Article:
Core Processes

  • SCM – Supply Chain Management (sourcing and logistics)
  • PLM – Product Lifecycle Management (engineering, research, technology)
  • MFG – Manufacturing (product, operations, delivery)
  • CRM – Customer Relationship Management (commercial, sales, marketing, service)

Support Processes

  • HR – Human Resources (people)
  • FC – Finance and Controlling (money)
  • IT – Information Technology (reports)
  • QM – Quality Management (excellence)

Since most companies today are organized by functions—for example Sales and Marketing, Engineering, Manufacturing, Logistics, Finance, Quality etc—the Process House model can be adapted to any business.

For example, let us consider a typical service company. For this type of business, you would need (1) a commercial process to promote and sell the service, (2) a technical process to develop service features, (3) a sourcing process to purchase hardware, software, and assistance from third parties, and (4) a service delivery process, which is equivalent to the production process in a manufacturing business.

Book Content 

  • Process Hierarchy
  • Process House
  • Core and Support Processes
  • Measuring Process Quality
  • Six Sigma Model
  • Capability Maturity Model
  • Hard Rules of Process Management
  • Lean Strategies for Lean Processes
  • Benefits of Standardization
  • Overcoming the Barriers to Standardization
  • 5 Steps to build a Standard Operating Procedure
  • Procedure Model SIPOC+MOTIV
  • Procedure Template and Exercise
  • Procedure Sample for Warehouse
  • Procedure Sample for Administration
  • Procedure Sample for Parents
  • Frequently Asked Questions (FAQ)

What readers say about “From Chaos to Control”

“With a corporate background, I had always heard about 6-Sigma and quality control. I knew that big companies spent a lot of money on this type of thing because they have entire departments dedicated to quality control. With just that experience, I still did not fully understand what is at stake until I worked as a consultant for medium-size and smaller companies. I then realized how business processes can make or break a business–in particular, the efficiency or inefficiency of those processes. If you do not optimize your critical business processes, you can cause your business to fail. I’m still not an expert on it, but after reading this book, I did learn enough to make some significant changes myself. I didn’t need a dedicated department of professional, high-paid workers to implement quality control and streamline my business processes. You can save a tremendous amount of money by simply following the steps outlined in this book.”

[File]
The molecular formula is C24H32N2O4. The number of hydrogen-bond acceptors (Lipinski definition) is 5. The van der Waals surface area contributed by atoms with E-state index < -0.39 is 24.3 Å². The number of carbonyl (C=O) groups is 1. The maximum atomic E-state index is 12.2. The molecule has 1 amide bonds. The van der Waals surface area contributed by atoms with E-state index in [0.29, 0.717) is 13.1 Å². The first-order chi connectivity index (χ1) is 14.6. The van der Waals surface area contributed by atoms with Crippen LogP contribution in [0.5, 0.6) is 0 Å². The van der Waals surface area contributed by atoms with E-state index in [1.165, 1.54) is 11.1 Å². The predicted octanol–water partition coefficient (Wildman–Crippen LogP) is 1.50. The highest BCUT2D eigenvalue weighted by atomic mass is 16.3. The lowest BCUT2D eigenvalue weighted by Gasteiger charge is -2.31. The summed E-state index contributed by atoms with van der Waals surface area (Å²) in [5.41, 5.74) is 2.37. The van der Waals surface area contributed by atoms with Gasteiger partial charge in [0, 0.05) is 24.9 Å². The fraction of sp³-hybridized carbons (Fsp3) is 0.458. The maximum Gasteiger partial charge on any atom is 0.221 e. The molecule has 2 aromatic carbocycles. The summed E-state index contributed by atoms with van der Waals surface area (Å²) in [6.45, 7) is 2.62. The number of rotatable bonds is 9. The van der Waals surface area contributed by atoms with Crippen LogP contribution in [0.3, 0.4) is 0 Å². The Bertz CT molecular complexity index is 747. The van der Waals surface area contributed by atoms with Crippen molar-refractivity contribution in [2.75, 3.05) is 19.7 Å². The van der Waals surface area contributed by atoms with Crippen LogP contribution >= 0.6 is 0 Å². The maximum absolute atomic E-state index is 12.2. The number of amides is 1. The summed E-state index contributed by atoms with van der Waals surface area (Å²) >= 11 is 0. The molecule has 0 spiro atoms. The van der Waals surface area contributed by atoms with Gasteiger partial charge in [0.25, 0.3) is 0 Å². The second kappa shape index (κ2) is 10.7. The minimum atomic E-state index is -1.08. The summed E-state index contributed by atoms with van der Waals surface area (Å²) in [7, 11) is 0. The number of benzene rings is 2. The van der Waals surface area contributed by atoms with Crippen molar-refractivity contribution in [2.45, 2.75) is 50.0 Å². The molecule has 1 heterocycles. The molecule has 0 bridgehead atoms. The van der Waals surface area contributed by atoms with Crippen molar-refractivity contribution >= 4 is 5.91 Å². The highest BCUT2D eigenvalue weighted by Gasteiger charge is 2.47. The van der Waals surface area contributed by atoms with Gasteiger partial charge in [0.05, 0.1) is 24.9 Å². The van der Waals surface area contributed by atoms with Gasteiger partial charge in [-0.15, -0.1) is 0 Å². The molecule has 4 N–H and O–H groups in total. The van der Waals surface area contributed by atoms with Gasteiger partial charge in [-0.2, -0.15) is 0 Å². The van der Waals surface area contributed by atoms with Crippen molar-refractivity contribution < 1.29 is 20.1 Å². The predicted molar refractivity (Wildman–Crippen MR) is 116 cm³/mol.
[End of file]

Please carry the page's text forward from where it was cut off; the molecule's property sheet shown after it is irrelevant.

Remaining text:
“The book is concise and to the point. The author first provides a good summary of Processes, Standard Operating Procedures, and Work Standards. Very easy reading. It then shows you how to build a Standard Operating Procedure, step-by-step, and how to document it and keep history on how the process changes. Several easy-to-follow examples are then included. They illustrate exactly how to put this theory to work in the real world and how simple it is. The author also outlines that this technique can be applied to ANY process in a business, and goes so far as to show how the technique can be applied on the home front as well. This just underscores how easy it is.”

“After I finished reading it (in a single day), I was able to start streamlining my processes. In particular, we have a big directory of files we use in our daily operations. It has always been a big mess since all the names are complicated because everyone uses their own naming rules, but I used the process outlined in this book to clean it up and put a standard operating procedure in place that will keep the directory clean and the names are standardized. Now we no longer have to take the extra time, and we eliminated the errors it created for our customers. We also addressed privacy issues once and for all. Now everything has a name that makes sense and everyone knows what it means. If someone needs to be trained on it, we have a simple description that explains it all.”

“This book should be carried in the briefcase of every consultant. The information is practical, detailed, and very valuable. I highly recommend it.”